Early on in the planning stages of “The Longest Night,” we realized there were going to be some big changes to how we approached production. Typically we work with animated CG characters and environments. We can dictate actions and are in charge of a camera that is essentially unlimited in its range of motion.
With this production we knew we were going to need to actually capture some performances and integrate that footage into some sort of environment. An example of what we thought would stylistically work with the look and feel of a typical Paperhand Puppet Intervention show is the Modest Mouse video “Float On”.
The flat nature and stylistic treatment of the video seemed to be flexible in the sense that it didn’t have to make physical sense and could be executed with static camera green screen shots. The footage could be mapped to flat cards and be moved around. We shot some test footage and made a quick proof of concept.
We found this technique to be functional but limiting.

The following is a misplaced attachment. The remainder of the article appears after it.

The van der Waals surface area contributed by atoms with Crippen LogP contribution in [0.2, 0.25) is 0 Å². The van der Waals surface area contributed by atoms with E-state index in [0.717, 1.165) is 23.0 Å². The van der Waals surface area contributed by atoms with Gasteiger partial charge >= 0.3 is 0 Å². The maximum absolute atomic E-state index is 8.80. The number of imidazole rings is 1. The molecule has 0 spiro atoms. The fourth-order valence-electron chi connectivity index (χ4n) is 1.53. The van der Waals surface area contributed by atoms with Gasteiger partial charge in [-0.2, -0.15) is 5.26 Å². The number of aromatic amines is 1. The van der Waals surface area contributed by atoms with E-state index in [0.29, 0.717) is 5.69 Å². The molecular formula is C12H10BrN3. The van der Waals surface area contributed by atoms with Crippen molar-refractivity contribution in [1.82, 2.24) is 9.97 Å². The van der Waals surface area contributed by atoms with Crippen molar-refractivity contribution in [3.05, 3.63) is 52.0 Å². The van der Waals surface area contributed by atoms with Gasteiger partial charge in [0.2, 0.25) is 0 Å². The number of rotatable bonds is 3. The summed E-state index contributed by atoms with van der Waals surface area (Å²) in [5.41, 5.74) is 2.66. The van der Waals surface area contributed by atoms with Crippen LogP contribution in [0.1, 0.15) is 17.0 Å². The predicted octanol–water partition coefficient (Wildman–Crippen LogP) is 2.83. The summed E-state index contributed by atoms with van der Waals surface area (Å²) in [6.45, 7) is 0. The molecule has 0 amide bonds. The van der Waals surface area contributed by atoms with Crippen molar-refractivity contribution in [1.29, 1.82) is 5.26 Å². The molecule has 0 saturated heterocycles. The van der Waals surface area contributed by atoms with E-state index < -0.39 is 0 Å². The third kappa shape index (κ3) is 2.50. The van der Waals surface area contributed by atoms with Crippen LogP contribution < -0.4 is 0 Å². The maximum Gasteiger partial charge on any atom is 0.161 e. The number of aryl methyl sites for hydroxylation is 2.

We eventually realized that we could put movement into the green screen footage and match-move it. Match-moving is a technique in post-production where points are calculated out of the footage and software can use the points to map out digitally what the camera is doing in real life. Then we can use that data to animate a fisheye camera in 3D space where we could do more dynamic and realistic uses of footage in relation to the camera. This was a theory that we decided to test out.
You can see the final result of our test below.
Below is an earlier version where you can see the original footage before it was keyed out.
We matched the real world footage to a digital background. This rough test was the foundation for the work we would then build upon for designing the rest of the show.